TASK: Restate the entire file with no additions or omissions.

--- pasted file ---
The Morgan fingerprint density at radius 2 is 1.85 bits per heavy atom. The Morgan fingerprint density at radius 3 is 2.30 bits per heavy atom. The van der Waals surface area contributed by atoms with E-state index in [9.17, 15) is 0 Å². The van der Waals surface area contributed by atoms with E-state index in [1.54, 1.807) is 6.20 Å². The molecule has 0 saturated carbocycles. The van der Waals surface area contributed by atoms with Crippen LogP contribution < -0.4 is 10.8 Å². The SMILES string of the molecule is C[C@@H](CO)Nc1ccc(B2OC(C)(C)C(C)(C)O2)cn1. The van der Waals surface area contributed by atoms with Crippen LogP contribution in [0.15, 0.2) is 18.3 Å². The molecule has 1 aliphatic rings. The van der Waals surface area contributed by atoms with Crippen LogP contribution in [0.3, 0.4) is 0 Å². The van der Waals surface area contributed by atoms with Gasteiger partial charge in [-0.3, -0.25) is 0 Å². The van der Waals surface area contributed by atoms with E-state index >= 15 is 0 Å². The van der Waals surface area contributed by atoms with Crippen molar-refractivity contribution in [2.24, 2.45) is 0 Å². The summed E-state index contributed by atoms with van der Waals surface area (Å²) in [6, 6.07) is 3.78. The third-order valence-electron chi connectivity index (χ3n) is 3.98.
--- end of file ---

The Morgan fingerprint density at radius 2 is 1.85 bits per heavy atom. The Morgan fingerprint density at radius 3 is 2.30 bits per heavy atom. The van der Waals surface area contributed by atoms with E-state index in [9.17, 15) is 0 Å². The van der Waals surface area contributed by atoms with E-state index in [1.54, 1.807) is 6.20 Å². The molecule has 0 saturated carbocycles. The van der Waals surface area contributed by atoms with Crippen LogP contribution < -0.4 is 10.8 Å². The SMILES string of the molecule is C[C@@H](CO)Nc1ccc(B2OC(C)(C)C(C)(C)O2)cn1. The van der Waals surface area contributed by atoms with Crippen LogP contribution in [0.15, 0.2) is 18.3 Å². The molecule has 1 aliphatic rings. The van der Waals surface area contributed by atoms with Crippen LogP contribution in [0.3, 0.4) is 0 Å². The van der Waals surface area contributed by atoms with Gasteiger partial charge in [-0.3, -0.25) is 0 Å². The van der Waals surface area contributed by atoms with E-state index >= 15 is 0 Å². The van der Waals surface area contributed by atoms with Crippen molar-refractivity contribution in [2.24, 2.45) is 0 Å². The summed E-state index contributed by atoms with van der Waals surface area (Å²) in [6, 6.07) is 3.78. The third-order valence-electron chi connectivity index (χ3n) is 3.98.